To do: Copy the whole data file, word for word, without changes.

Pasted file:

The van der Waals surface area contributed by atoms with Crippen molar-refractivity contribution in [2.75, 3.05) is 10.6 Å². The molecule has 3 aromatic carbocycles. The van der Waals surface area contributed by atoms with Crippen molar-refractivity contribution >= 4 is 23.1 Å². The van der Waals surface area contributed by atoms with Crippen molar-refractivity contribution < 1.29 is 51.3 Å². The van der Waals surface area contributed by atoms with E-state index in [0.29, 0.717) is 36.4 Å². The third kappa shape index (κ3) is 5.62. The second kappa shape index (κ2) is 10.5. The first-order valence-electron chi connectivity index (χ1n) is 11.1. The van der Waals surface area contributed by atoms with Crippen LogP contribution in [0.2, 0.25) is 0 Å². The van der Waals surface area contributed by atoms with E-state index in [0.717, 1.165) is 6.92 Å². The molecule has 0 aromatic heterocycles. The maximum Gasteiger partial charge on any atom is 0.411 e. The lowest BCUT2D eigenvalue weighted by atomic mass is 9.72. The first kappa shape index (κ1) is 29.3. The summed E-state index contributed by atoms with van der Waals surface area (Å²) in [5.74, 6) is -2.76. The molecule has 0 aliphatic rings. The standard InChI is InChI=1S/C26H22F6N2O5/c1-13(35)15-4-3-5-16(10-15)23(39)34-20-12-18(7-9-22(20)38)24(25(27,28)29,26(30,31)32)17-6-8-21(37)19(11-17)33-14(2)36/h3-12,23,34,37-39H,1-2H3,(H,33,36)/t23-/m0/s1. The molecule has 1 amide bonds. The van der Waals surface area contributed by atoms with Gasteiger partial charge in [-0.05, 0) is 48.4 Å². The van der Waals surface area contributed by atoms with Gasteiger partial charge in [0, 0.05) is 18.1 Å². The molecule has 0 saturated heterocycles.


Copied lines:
The van der Waals surface area contributed by atoms with Crippen molar-refractivity contribution in [2.75, 3.05) is 10.6 Å². The molecule has 3 aromatic carbocycles. The van der Waals surface area contributed by atoms with Crippen molar-refractivity contribution >= 4 is 23.1 Å². The van der Waals surface area contributed by atoms with Crippen molar-refractivity contribution < 1.29 is 51.3 Å². The van der Waals surface area contributed by atoms with E-state index in [0.29, 0.717) is 36.4 Å². The third kappa shape index (κ3) is 5.62. The second kappa shape index (κ2) is 10.5. The first-order valence-electron chi connectivity index (χ1n) is 11.1. The van der Waals surface area contributed by atoms with Crippen LogP contribution in [0.2, 0.25) is 0 Å². The van der Waals surface area contributed by atoms with E-state index in [0.717, 1.165) is 6.92 Å². The molecule has 0 aromatic heterocycles. The maximum Gasteiger partial charge on any atom is 0.411 e. The lowest BCUT2D eigenvalue weighted by atomic mass is 9.72. The first kappa shape index (κ1) is 29.3. The summed E-state index contributed by atoms with van der Waals surface area (Å²) in [5.74, 6) is -2.76. The molecule has 0 aliphatic rings. The standard InChI is InChI=1S/C26H22F6N2O5/c1-13(35)15-4-3-5-16(10-15)23(39)34-20-12-18(7-9-22(20)38)24(25(27,28)29,26(30,31)32)17-6-8-21(37)19(11-17)33-14(2)36/h3-12,23,34,37-39H,1-2H3,(H,33,36)/t23-/m0/s1. The molecule has 1 amide bonds. The van der Waals surface area contributed by atoms with Gasteiger partial charge in [-0.05, 0) is 48.4 Å². The van der Waals surface area contributed by atoms with Gasteiger partial charge in [0, 0.05) is 18.1 Å². The molecule has 0 saturated heterocycles.